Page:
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Orlando Equitable Distribution Attorneys

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Equitable distribution is the term that Florida divorce courts use when dividing property and liabilities acquired during the marriage. The term equitable distribution means a fair distribution, which in some cases does not mean equal distribution. However, in the majority of divorce cases, the marital property and marital debts will be divided evenly by the court among the parties. While this sounds simple, it is often one of the most complicated issues raised in a divorce case.

In many cases our Orlando equitable distribution attorneys are faced with the following issues:

  • Hidden assets or funds
  • Dissipated assets or values of assets
  • Opposing counsel intentionally under-valuing assets that client wishes to be awarded
  • Opposing counsel intentionally over-valuing assets that you are seeking to be awarded by the court
  • Co-mingling of non-marital assets or funds

What are some common examples of marital property and marital debt under Florida’s Equitable Distribution Statute?

Some common examples of marital property include:

  • Assets and debts acquired the spouses during the marriage
  • Enhancement of the value of a non-marital asset during the marriage due to the efforts of the other spouse
  • Joint bank accounts
  • Retirement benefits earned during the marriage
  • A gift during the marriage from one spouse to another, and a joint bank account

What Process Does A Family Law Judge Use To Carry Out Equitable Distribution?

Our Orlando attorneys will present the facts of your case to assist the judge in determining the appropriate distribution of assets. Typically, the judge first determines what property should be classified as non-marital property and then awards each spouse their non-marital property. However, in determining non-marital property, the court will also need to determine if any of the non-marital property became co-mingled with marital property. If co-mingling has occurred the property, or a portion of the properties, value may be reclassified as marital.

Some common examples of non-marital property being reclassified as marital property are:

  • One party brings a home into the marriage and places the other party on the title to the home
  • The party placed non-marital funds into a joint bank account
  • A spouse takes marital funds and places them into an account that has only contained non-marital funds in it prior to that

Our Orlando attorneys will be able to assist you in determining the most likely classification of your assets. If you have questions regarding the equitable distribution of your assets, call our Orlando office today at (800) 822-5170.

What factors does a Florida Court look at in determining how to equitably distribute property and debts in a Florida Divorce case?

Florida’s equitable distribution statute provides a list of factors the court must consider when distributing property and debts in a divorce case.

The factors that a family law judge must consider are:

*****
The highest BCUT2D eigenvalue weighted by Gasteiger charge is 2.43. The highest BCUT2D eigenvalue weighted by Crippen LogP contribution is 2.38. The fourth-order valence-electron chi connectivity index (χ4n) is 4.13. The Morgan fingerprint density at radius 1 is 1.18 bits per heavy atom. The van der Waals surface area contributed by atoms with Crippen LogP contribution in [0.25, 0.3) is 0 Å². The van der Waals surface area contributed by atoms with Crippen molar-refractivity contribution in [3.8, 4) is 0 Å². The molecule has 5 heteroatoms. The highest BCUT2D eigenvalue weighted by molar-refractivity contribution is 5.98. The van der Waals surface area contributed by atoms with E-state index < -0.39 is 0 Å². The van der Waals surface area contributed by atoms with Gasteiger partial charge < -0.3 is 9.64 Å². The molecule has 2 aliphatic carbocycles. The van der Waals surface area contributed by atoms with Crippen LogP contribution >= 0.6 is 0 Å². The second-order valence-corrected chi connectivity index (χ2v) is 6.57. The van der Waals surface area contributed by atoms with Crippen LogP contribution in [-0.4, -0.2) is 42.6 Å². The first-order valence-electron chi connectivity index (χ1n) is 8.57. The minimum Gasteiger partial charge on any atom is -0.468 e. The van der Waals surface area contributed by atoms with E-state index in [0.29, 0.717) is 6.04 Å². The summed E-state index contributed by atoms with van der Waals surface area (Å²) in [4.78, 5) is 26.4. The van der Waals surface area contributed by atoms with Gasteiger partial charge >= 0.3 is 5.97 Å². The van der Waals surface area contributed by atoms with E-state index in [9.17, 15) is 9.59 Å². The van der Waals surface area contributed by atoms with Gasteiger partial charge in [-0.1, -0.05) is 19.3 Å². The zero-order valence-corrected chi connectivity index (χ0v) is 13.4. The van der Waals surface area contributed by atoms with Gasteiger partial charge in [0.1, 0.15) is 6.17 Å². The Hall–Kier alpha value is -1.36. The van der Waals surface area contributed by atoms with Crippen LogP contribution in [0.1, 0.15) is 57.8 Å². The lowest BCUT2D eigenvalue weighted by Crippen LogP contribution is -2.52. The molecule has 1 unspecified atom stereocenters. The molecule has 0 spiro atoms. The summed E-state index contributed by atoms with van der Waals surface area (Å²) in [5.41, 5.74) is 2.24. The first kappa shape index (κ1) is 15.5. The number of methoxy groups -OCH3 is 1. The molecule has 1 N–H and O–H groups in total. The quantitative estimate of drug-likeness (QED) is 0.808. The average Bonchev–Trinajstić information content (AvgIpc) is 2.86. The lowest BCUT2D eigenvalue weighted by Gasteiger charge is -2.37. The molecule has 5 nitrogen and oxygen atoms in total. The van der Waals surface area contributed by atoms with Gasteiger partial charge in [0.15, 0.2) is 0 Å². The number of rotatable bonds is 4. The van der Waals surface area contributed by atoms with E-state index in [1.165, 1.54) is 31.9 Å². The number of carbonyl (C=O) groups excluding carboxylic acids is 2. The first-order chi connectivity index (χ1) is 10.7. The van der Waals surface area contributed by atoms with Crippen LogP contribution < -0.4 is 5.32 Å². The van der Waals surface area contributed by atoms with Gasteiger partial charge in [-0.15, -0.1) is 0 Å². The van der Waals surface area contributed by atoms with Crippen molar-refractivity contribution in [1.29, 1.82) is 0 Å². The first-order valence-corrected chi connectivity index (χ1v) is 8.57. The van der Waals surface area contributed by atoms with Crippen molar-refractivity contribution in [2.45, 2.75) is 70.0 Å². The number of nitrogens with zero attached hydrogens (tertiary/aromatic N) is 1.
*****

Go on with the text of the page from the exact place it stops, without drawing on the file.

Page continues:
• The contribution to the marriage by each spouse, including contributions to the care and education of the children and services as homemaker
  • The economic circumstances of the parties
  • The duration of the marriage
  • Any interruption of personal careers or educational opportunities of either party
  • The contribution of one spouse to the personal career or educational opportunity of the other spouse
  • The desirability of retaining any asset, including an interest in a business, corporation, or professional practice, intact and free from any claim or interference by the other party
  • The contribution of each spouse to the acquisition, enhancement, and production of income or the improvement of, or the incurring of liabilities to, both the marital assets and the non-marital assets of the parties
  • The desirability of retaining the marital home as a residence for any dependent child of the marriage, or any other party, when it would be equitable to do so, it is in the best interest of the child or that party, and it is financially feasible for the parties to maintain the residence until the child is emancipated or until exclusive possession is otherwise terminated by a court of competent jurisdiction. In making this determination, the court shall first determine if it would be in the best interest of the dependent child to remain in the marital home; and, if not, whether other equities would be served by giving any other party exclusive use and possession of the marital home
  • The intentional dissipation, waste, depletion, or destruction of marital assets after the filing of the petition or within 2 years prior to the filing of the petition
  • Any other factors necessary to do equity and justice between the parties

Our Orlando attorneys have handled divorce and equitable distribution cases throughout Florida and have proven techniques to aggressively represent you in your divorce case. We often employ experts, such as respected forensic accountants and evaluators, to ensure you receive what you are entitled to in your divorce. Our Orlando divorce attorneys are at home in a courtroom and will use their trial advocacy skills to present your case to the court.

If your divorce and equitable distribution case goes to trial, know you will have respected and experienced trial counsel at your side. Contact our Orlando family law attorneys today and schedule your consultation. Let our team of aggressive and experienced attorneys start working for you today.

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